Next it was the all-important check-in at the UK Film Centre, where I caught a seminar about how Amazon is making headway into the feature film market, with the aim of eventually being a major studio presence in Hollywood. Already, it boasts, it’s involved in five films in this year’s Official Selection in Cannes, including Woody Allen’s opening film, Cafe Society, Drive director Nicolas Winding Refn’s Neon Demon and both of the Jim Jarmusch films. “The cinema gods are smiling on us this year,” laughs Amazon’s Head of Motion Picture Production, Ted Hope, a producer whose previous work has been supporting some of America’s best-known independent film-makers. He wants their films to be “ambitious” and says they should “cut through the noise” in the business. “Ultimately, we want to please our customers,” he acknowledges. There’s a lot of talk about newcomers to the industry and a rival – who remained unnamed at the event, but which has recently produced Ricky Gervais’s Special Correspondent – is currently sticking to the small screen. Not so for Amazon. “We believe in the romance of the theatrical experience,” enthused Amazon’s Head of Worldwide Movies, Jason Ropell. Amazon aims to make 12 theatrical films a year and wants them to have what the panel described as “take away.” Hope explained. “We want to make films that will still matter ten years from now. You want them more than just to kill time.”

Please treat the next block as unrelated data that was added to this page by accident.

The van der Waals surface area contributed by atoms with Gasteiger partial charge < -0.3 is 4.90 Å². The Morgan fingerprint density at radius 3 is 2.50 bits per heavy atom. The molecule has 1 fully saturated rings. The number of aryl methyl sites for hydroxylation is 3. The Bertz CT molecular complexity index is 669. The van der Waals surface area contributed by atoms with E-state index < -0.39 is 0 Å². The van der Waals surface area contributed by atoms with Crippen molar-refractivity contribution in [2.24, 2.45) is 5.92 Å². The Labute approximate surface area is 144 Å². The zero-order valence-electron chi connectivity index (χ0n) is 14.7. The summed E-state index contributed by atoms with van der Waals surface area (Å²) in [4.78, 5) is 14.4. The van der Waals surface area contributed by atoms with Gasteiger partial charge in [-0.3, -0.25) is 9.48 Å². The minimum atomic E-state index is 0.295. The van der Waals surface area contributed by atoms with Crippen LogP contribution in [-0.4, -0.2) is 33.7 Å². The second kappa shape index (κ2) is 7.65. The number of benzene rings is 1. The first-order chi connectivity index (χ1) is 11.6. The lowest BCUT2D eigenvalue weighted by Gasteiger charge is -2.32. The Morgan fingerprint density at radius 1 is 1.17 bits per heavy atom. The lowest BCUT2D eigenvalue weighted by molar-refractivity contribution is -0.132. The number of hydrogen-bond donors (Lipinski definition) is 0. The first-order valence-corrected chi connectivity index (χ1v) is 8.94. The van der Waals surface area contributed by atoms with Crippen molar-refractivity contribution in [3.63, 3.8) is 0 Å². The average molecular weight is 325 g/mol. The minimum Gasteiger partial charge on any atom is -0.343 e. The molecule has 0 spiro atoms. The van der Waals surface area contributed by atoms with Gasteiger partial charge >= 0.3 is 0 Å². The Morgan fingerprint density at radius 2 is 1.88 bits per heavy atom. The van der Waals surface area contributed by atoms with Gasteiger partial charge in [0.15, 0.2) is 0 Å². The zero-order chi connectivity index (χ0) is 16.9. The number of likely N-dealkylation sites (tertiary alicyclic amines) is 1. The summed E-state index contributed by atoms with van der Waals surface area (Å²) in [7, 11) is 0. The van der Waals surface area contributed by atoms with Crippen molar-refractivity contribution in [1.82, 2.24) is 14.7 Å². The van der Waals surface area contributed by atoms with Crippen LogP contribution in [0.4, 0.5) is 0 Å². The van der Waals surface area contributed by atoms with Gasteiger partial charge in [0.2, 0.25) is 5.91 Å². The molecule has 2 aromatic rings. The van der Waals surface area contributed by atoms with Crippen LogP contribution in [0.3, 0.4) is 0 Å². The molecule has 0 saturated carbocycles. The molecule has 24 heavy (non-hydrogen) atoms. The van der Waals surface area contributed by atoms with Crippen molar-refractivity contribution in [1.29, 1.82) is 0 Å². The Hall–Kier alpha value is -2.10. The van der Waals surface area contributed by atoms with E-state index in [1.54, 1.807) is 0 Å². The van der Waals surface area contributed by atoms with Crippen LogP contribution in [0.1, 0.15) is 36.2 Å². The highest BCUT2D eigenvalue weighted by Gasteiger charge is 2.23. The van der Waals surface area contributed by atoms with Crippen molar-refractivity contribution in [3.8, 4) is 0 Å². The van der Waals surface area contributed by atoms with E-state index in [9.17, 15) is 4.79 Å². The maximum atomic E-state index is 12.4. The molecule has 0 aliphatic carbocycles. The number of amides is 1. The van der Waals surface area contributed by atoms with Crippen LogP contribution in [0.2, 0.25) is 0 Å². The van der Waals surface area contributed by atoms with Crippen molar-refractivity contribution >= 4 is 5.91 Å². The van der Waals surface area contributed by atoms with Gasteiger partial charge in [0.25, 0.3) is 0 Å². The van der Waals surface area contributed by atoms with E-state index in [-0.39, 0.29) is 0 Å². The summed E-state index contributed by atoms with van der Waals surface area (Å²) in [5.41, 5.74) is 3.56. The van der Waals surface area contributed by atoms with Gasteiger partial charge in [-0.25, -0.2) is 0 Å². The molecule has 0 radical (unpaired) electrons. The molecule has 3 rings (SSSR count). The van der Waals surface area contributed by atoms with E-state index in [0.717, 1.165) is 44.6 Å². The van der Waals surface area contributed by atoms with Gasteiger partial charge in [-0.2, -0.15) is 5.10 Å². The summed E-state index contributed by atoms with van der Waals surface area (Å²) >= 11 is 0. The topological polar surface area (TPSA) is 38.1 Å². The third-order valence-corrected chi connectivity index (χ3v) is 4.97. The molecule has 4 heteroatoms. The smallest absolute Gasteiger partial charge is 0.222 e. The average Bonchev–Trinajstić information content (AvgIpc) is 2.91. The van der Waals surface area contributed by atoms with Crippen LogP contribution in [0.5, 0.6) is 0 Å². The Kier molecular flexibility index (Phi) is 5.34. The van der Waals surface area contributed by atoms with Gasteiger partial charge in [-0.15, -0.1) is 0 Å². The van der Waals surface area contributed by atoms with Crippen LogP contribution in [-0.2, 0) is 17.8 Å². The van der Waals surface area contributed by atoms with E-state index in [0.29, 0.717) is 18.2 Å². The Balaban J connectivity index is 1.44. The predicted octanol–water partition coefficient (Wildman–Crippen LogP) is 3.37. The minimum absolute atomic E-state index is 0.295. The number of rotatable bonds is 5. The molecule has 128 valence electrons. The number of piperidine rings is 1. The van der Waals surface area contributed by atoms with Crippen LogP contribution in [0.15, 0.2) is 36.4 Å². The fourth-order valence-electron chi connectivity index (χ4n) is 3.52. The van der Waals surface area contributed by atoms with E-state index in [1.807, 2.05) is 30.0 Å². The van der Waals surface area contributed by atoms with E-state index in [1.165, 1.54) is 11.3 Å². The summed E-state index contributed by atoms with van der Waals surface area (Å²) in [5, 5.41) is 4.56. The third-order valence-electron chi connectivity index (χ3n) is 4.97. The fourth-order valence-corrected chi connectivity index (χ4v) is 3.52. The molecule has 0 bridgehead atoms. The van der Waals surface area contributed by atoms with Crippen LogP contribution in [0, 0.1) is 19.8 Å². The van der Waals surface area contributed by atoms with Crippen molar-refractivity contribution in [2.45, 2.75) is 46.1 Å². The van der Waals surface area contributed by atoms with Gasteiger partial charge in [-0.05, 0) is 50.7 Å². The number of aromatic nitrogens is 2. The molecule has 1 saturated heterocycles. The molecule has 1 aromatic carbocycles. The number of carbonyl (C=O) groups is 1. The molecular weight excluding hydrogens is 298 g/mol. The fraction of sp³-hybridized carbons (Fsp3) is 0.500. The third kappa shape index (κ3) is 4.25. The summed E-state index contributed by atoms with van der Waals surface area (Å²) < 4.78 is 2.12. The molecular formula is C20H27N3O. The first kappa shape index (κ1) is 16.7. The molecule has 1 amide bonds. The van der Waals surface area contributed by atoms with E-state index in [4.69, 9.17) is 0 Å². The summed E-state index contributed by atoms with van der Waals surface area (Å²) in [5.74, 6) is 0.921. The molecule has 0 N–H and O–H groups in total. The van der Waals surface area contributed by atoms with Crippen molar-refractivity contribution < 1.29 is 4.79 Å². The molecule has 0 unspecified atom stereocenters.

Then it was time to get back to watching films and there was some unusually commercial Cannes fare, screening out of competition, from Shane Black, returning to Kiss Kiss Bang Bang territory for another comedy crime cape, The Nice Guys. Russell Crowe and Ryan Gosling play rival private detectives who team up to find a missing porn star, who’s caught up in a political conspiracy to protect car companies from anti-pollution legislation. It’s a pacy comedy, full of Black’s typical one-liners and intricately choreographed action sequences, but the plot is far from convincing and the headcount is as high as many of the deaths are shocking – sometimes appropriately but often gratuitously.